'Downton Abbey' Season 4 episode 6: Lady Edith makes a choice
Lord Grantham is largely absent from this episode, as he leaves for America to help his brother-in-law Harold through the Teapot Dome scandal. He takes Thomas with him as his valet because Lady Mary asks him to.
Why? Because Mrs. Hughes doesn't think Bates should be away from Anna with her (and their marriage) in such a fragile state, so Mrs. Hughes tells Mary what happened to Anna so that Mary will help out.
Mary is, of course, horrified at the news and very kind to Bates, telling him it wasn't his fault. She also urges Anna to go to the authorities but respects Anna's wishes to leave it be. Anna also has her own crying-in-the-hallway scene that is just as heartbreaking as Bates' scene last week.
Speaking of Mary, she has her very own "It Happened One Night" love-hate romance going on with Charles Blake. Blake discovers the newly purchased pigs have tipped over their water trough and are severely dehydrated, so he and Mary work tirelessly through the night, trudging through mud and poop to save the little piggies, with Mary earning more of Blake's respect with every bucket of water she hauls into the pigpen.
Edith quips in the opening scenes that Blake "is not under Mary's spell." Well, he is now.
Speaking of Edith, she is not having quite as pleasant a time as Mary, as she plans to have an abortion in London with Mr. Gregson still missing. All they know is that he arrived in Munich and went out after he checked into his hotel, but then the trail goes cold.
Edith can't bring the shame upon her family of having a child out of wedlock, but Aunt Rosamund susses out what Edith is up to and urges her not to choose that path -- and in the end, Edith can't go through with it.
Meanwhile, on the latest episode of the Lady Violet/Cousin Isobel spinoff (isn't that almost what it seems like?), the Dowager Countess has come down with bronchitis and isn't looking particularly long for the world. But good old Isobel nurses her back to health, which Violet grudgingly appreciates.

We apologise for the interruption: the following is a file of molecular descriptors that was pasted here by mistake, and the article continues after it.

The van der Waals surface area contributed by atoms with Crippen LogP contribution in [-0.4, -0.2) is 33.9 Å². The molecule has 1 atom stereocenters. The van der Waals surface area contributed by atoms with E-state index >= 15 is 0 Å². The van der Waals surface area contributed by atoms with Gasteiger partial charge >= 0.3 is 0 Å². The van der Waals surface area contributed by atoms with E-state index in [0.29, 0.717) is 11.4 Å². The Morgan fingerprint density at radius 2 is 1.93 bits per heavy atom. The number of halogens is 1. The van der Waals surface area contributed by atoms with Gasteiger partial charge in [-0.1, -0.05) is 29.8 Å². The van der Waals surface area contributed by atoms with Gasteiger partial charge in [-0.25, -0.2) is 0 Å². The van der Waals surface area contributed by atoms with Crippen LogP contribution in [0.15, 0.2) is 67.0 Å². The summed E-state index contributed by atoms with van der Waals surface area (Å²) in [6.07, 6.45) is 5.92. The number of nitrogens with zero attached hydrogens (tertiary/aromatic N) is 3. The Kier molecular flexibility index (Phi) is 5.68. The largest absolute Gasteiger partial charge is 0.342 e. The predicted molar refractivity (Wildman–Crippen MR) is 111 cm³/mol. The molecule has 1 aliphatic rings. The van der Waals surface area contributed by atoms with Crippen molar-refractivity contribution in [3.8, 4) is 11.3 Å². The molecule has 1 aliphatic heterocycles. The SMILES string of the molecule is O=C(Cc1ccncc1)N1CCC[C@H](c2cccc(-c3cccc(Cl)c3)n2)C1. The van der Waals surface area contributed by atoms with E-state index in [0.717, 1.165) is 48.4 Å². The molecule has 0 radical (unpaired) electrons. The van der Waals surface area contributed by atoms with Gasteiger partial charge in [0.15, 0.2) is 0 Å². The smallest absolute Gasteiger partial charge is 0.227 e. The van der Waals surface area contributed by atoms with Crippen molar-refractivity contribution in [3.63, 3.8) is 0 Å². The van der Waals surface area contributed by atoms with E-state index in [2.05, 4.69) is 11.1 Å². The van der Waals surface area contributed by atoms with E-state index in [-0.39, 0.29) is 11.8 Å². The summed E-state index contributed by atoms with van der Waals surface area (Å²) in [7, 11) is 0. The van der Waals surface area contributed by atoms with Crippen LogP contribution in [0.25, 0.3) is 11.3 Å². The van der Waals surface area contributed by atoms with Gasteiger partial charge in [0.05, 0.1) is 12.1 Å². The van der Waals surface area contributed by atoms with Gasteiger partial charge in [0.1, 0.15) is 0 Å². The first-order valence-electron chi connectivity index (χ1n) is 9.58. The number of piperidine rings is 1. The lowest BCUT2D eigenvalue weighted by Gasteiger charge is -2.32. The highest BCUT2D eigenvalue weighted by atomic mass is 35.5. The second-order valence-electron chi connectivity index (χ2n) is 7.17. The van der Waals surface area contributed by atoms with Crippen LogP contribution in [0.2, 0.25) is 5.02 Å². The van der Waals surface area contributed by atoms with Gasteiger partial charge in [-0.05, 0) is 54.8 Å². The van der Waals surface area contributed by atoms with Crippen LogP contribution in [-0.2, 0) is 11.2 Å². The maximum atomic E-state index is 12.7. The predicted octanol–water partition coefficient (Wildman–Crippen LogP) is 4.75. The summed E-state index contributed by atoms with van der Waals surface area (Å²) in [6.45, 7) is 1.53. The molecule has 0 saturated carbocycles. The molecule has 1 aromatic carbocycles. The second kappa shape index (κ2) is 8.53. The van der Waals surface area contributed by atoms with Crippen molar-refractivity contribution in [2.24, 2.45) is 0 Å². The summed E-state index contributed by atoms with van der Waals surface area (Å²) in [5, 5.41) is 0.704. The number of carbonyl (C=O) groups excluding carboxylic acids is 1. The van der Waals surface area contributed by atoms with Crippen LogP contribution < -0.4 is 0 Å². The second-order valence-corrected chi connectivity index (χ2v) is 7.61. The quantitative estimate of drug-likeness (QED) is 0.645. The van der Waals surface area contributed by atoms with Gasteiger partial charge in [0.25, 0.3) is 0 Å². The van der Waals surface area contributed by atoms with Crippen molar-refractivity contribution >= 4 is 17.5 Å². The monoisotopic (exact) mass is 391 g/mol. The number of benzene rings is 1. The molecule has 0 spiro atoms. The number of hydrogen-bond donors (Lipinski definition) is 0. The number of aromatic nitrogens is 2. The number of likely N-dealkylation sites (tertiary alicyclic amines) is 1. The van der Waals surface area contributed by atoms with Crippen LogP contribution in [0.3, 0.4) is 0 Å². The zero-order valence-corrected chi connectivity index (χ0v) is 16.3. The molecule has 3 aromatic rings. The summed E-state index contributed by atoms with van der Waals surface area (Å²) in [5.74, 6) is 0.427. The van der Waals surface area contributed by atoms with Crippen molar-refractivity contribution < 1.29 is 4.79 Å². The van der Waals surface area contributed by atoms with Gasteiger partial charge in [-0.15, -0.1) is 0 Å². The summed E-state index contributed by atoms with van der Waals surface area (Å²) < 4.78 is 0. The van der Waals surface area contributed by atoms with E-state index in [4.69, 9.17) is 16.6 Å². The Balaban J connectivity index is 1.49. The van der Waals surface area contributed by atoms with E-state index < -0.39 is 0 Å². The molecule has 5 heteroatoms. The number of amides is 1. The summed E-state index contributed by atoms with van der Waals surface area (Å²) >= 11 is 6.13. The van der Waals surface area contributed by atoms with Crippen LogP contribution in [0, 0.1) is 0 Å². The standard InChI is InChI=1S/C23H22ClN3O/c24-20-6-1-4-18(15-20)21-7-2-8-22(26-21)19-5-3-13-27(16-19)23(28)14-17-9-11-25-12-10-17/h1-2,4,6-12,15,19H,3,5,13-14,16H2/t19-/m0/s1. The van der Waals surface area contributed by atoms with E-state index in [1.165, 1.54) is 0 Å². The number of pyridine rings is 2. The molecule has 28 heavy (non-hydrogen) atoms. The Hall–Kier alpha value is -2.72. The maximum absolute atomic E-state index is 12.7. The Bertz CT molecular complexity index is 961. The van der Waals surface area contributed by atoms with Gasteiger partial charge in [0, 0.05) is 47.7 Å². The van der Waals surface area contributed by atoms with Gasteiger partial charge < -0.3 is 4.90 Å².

By episode's end, Lord Gillingham and his odious valet, Mr. Green, are back at the estate, and Anna is understandably upset. She isn't great at hiding her emotions, so it seems likely that someone is going to put it together that it was Green, and not an intruder, who raped her (though we all kind of know that Bates has already figured it out).
Mrs. Hughes basically tells Green to shut his big, fat mouth and stay out of everyone's way, which is a lovely small way that she gets to stand up to him.
Oh, and Alfred comes to visit and now that Ivy has seen what a lout Jimmy is, she appreciates the lanky former footman in all his good manners. Daisy is jealous some more.
Thoughts & Tidbits
- Also in London is Lady Rose having a nice date with Jack, which is adorable and romantic, but we're also really waiting for the other shoe to drop on this one.
- In another side plot, it was nice to see Branson out in the world of politics again. It's understandable that his heart wouldn't be in it as he grieved for Lady Sybil, but it's time for him to start having a life outside the Crawley family.
- Did the show have you thinking it might kill off the Dowager Countess? There haven't been any deaths so far this season, so maybe the show is due and she is an elderly character. Fortunately she's still alive and kicking, though it would not be a surprise if she is killed off before the series ends for good.
- I really like the Lady Edith pregnancy storyline. Laura Carmichael continues to sink her teeth into the meaty material, plus it's fitting with the characters that A) Editih would consider an abortion to save her family the shame, B) that she would be unable to go through with getting rid of the baby that belongs to the man she loves and C) Aunt Rosamund would be supportive of her.
Robert: "Goodbye, Tom. Look after all my womenfolk, including Isis. [sotto voce] Especially Isis."
Mary: "I'm not aloof, am I?"
Anna: "Do you want me to answer truthfully or as a lady's maid?"
Violet: "I want another nurse. I insist, this one talks too much. She's like a drunken vicar."